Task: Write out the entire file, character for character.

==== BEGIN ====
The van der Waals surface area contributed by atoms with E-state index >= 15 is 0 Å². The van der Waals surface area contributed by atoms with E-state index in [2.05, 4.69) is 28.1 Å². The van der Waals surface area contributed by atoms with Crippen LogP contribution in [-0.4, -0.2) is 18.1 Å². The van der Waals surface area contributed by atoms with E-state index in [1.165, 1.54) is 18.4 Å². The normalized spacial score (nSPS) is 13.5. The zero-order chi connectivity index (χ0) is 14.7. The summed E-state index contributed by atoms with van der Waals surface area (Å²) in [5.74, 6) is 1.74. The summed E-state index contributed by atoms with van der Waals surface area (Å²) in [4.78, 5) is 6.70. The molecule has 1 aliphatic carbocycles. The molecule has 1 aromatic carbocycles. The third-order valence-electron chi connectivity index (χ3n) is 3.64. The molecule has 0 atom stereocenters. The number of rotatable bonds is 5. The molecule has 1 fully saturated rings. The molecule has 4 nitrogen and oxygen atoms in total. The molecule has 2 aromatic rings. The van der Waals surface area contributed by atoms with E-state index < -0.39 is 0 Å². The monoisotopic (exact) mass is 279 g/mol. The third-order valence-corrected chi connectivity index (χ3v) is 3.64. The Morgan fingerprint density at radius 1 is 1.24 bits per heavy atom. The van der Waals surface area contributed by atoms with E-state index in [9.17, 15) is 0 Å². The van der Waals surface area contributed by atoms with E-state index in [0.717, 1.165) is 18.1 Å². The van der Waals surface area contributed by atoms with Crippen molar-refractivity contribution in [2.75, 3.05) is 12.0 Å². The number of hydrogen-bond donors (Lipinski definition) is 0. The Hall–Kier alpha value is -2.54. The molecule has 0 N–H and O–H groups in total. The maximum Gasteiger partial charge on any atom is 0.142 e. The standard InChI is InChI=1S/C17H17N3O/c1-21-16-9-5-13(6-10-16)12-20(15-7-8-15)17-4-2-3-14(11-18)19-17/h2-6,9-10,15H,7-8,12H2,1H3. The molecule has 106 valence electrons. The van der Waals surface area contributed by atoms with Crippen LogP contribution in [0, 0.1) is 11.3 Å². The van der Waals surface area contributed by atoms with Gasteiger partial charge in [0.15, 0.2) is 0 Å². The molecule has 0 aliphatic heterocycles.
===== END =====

The van der Waals surface area contributed by atoms with E-state index >= 15 is 0 Å². The van der Waals surface area contributed by atoms with E-state index in [2.05, 4.69) is 28.1 Å². The van der Waals surface area contributed by atoms with Crippen LogP contribution in [-0.4, -0.2) is 18.1 Å². The van der Waals surface area contributed by atoms with E-state index in [1.165, 1.54) is 18.4 Å². The normalized spacial score (nSPS) is 13.5. The zero-order chi connectivity index (χ0) is 14.7. The summed E-state index contributed by atoms with van der Waals surface area (Å²) in [5.74, 6) is 1.74. The summed E-state index contributed by atoms with van der Waals surface area (Å²) in [4.78, 5) is 6.70. The molecule has 1 aliphatic carbocycles. The molecule has 1 aromatic carbocycles. The third-order valence-electron chi connectivity index (χ3n) is 3.64. The molecule has 0 atom stereocenters. The number of rotatable bonds is 5. The molecule has 1 fully saturated rings. The molecule has 4 nitrogen and oxygen atoms in total. The molecule has 2 aromatic rings. The van der Waals surface area contributed by atoms with E-state index < -0.39 is 0 Å². The monoisotopic (exact) mass is 279 g/mol. The third-order valence-corrected chi connectivity index (χ3v) is 3.64. The Morgan fingerprint density at radius 1 is 1.24 bits per heavy atom. The van der Waals surface area contributed by atoms with E-state index in [9.17, 15) is 0 Å². The van der Waals surface area contributed by atoms with E-state index in [0.717, 1.165) is 18.1 Å². The van der Waals surface area contributed by atoms with Crippen molar-refractivity contribution in [2.75, 3.05) is 12.0 Å². The number of hydrogen-bond donors (Lipinski definition) is 0. The Hall–Kier alpha value is -2.54. The molecule has 0 N–H and O–H groups in total. The maximum Gasteiger partial charge on any atom is 0.142 e. The standard InChI is InChI=1S/C17H17N3O/c1-21-16-9-5-13(6-10-16)12-20(15-7-8-15)17-4-2-3-14(11-18)19-17/h2-6,9-10,15H,7-8,12H2,1H3. The molecule has 106 valence electrons. The van der Waals surface area contributed by atoms with Crippen LogP contribution in [0, 0.1) is 11.3 Å². The van der Waals surface area contributed by atoms with Gasteiger partial charge in [0.15, 0.2) is 0 Å². The molecule has 0 aliphatic heterocycles.